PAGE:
Despite the emergence of newer and flashier channels of communication, email remains a marketing workhorse. Still, to keep their campaigns effective, email marketers must be vigilant about keeping content relevant and databases clean, all the while keeping tabs on how trends such as social media and smartphones affect the way subscribers read and perceive email.
Integrating email with social marketing is a particularly hot topic among marketers, though many b-to-b companies aren't entirely sure how best to promote social through email or email through social. “We want our marketers to spend more time talking about the value of engaging on the social sites,” said Richard Rushing, senior director of digital strategy, strategic and analytic consulting at Epsilon Data Management, a marketing services provider.
As of now, however, many b-to-b marketers are not cross-promoting the two channels, he said. Marketers are placing social icons in their emails, but that doesn't necessarily provide the recipient with much value, he said. In addition to “share to social” buttons, marketers should consider promoting content that is on social sites—an article that is on a blog or social network page, for example—in the email.
“Take the time within an email, especially content-focused emails, to really set the stage,” Rushing said. “Give an introduction to an article and encourage them to click through.”
One of the goals of integrating email and social efforts should be to learn more about people who are interacting with a company on social sites, said Jeff Ernst, principal analyst at Forrester Research. “If you've got 500 people who like your Facebook page, for the most part that's 500 people you don't know,” he said. “You can look at their profile, but you can't email to them in an automated way. So people are trying to get them to opt in and provide more information.”
Rushing suggested including an email opt-in module on a social site, such as a Facebook page, so visitors can subscribe to emails. He also suggested using social listening tools such as Radian6 to inform email content. For example, if social sites are showing a high volume of questions or complaints about a product, the company could address those topics in its email newsletter.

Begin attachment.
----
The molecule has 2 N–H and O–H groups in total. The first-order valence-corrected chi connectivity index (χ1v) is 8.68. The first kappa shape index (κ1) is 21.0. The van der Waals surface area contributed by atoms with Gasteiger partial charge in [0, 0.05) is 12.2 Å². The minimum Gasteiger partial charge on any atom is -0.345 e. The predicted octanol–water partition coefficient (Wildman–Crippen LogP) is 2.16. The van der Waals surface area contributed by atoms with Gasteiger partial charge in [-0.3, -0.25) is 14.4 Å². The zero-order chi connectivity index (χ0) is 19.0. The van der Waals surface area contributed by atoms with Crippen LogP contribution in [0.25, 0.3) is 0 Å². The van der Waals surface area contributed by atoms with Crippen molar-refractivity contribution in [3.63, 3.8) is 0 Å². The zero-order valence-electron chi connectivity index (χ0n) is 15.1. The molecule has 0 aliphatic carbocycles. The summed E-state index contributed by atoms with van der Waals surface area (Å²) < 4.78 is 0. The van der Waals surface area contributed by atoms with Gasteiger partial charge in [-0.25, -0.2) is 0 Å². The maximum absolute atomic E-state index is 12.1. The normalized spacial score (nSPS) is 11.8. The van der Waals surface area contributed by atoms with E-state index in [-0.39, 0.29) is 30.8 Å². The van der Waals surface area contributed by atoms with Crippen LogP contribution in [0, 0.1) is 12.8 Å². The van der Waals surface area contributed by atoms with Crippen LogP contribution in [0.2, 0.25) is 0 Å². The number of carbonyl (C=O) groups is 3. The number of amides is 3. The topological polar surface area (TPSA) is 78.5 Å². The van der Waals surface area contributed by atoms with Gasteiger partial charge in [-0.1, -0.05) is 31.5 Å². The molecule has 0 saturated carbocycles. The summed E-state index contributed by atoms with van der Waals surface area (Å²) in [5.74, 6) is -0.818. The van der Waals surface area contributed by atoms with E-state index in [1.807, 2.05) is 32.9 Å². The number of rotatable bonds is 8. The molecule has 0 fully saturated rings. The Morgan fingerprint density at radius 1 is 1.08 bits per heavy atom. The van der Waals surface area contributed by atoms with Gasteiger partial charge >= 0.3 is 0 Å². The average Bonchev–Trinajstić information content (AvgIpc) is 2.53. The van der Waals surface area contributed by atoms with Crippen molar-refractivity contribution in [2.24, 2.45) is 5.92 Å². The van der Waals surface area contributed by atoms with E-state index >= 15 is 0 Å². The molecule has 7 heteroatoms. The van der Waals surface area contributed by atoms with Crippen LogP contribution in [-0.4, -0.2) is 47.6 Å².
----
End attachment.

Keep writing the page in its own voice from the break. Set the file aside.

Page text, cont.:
In addition to integrating social and email efforts, b-to-b marketers are showing a renewed interest in optimizing their emails for mobile devices, said Andrea Fishman, partner and VP-global strategy at interactive agency BGT Partners. “As more people get iPhones and iPads—and it's easier to read [on them] and the screens are better—marketers are starting to re-embrace the concept of mobile being a good place to reach people via email,” she said.
Companies are learning that cleaner, shorter messages with two or three calls to action tend to get better responses from users on mobile devices, she said.
There's also a move toward using email for lead nurturing, Ernst said, in part because of the uptick in companies' use of marketing automation platforms, which include email and lead nurturing capabilities. For example, a marketer that collects a name at a trade show booth could contact that prospect via a lead nurturing campaign, sending a series of emails with educational content in an attempt to determine where in the buying cycle the lead is, then move it to the next step. “Email marketers in b-to-b companies need to think of themselves as lead nurturers as opposed to spammers,” Ernst said.
Ernst encourages marketers to consider a buyer's “journey,” from recognizing there's a problem, to researching solutions, to making a decision. “Email marketers need to think about tailoring their email messages, content and offers to align with different stages of that problem-solving cycle,” Ernst said.
Content can determine if an email newsletter is successful or not, said Craig Fitzgerald, editorial director at IMN, a provider of email marketing newsletters and services. “If content is off target—if it's your press kit in another form, for example—it doesn't work effectively,” he said.
Content has to be relevant, timely and well-written, of course; but, more important, it has to be completely meaningful to the subscriber, Fitzgerald said. “It isn't just a one-size-fits-all thing,” he said. “You have to invest in content production.”
Many companies are interested in using video in their emails but are still hesitant about embedding it in the message, Fishman said. “Until the technology is proven and there's a higher confidence level, we're probably not going to see a ton of investment,” she said.
In addition to relevant content, emails must have a strong response incentive, said Andrew Klein, account supervisor at marketing agency Oliver Russell. “Having a strong offer is critical for b-to-b communications, much more so than what we see in the consumer space,” he said. “Businesses, especially in this economy, are so bottom-line driven. They need to see the ROI fairly [quickly]. So using a strong offer to incent them can really help with results.”
Informational incentives can work well, though the content has to be useful and fairly original because white papers are “a dime a dozen,” Klein said.